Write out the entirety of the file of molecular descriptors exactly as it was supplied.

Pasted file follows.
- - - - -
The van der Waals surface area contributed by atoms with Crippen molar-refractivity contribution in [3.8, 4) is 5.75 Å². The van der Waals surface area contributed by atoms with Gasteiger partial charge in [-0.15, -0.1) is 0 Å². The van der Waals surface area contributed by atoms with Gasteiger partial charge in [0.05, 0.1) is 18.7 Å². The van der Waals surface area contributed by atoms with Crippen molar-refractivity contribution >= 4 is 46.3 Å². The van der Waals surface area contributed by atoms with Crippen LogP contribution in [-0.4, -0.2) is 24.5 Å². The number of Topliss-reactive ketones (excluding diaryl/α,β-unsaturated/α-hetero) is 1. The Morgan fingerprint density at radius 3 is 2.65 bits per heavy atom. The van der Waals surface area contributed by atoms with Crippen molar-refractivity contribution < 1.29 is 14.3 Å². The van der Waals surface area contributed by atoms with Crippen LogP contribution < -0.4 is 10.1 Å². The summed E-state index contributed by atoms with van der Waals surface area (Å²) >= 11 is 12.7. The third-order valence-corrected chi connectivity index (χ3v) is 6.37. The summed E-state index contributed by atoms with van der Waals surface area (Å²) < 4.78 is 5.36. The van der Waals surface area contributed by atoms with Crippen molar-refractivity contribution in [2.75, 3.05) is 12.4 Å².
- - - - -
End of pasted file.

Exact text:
The van der Waals surface area contributed by atoms with Crippen molar-refractivity contribution in [3.8, 4) is 5.75 Å². The van der Waals surface area contributed by atoms with Gasteiger partial charge in [-0.15, -0.1) is 0 Å². The van der Waals surface area contributed by atoms with Gasteiger partial charge in [0.05, 0.1) is 18.7 Å². The van der Waals surface area contributed by atoms with Crippen molar-refractivity contribution >= 4 is 46.3 Å². The van der Waals surface area contributed by atoms with Crippen LogP contribution in [-0.4, -0.2) is 24.5 Å². The number of Topliss-reactive ketones (excluding diaryl/α,β-unsaturated/α-hetero) is 1. The Morgan fingerprint density at radius 3 is 2.65 bits per heavy atom. The van der Waals surface area contributed by atoms with Crippen molar-refractivity contribution < 1.29 is 14.3 Å². The van der Waals surface area contributed by atoms with Crippen LogP contribution < -0.4 is 10.1 Å². The summed E-state index contributed by atoms with van der Waals surface area (Å²) >= 11 is 12.7. The third-order valence-corrected chi connectivity index (χ3v) is 6.37. The summed E-state index contributed by atoms with van der Waals surface area (Å²) < 4.78 is 5.36. The van der Waals surface area contributed by atoms with Crippen molar-refractivity contribution in [2.75, 3.05) is 12.4 Å².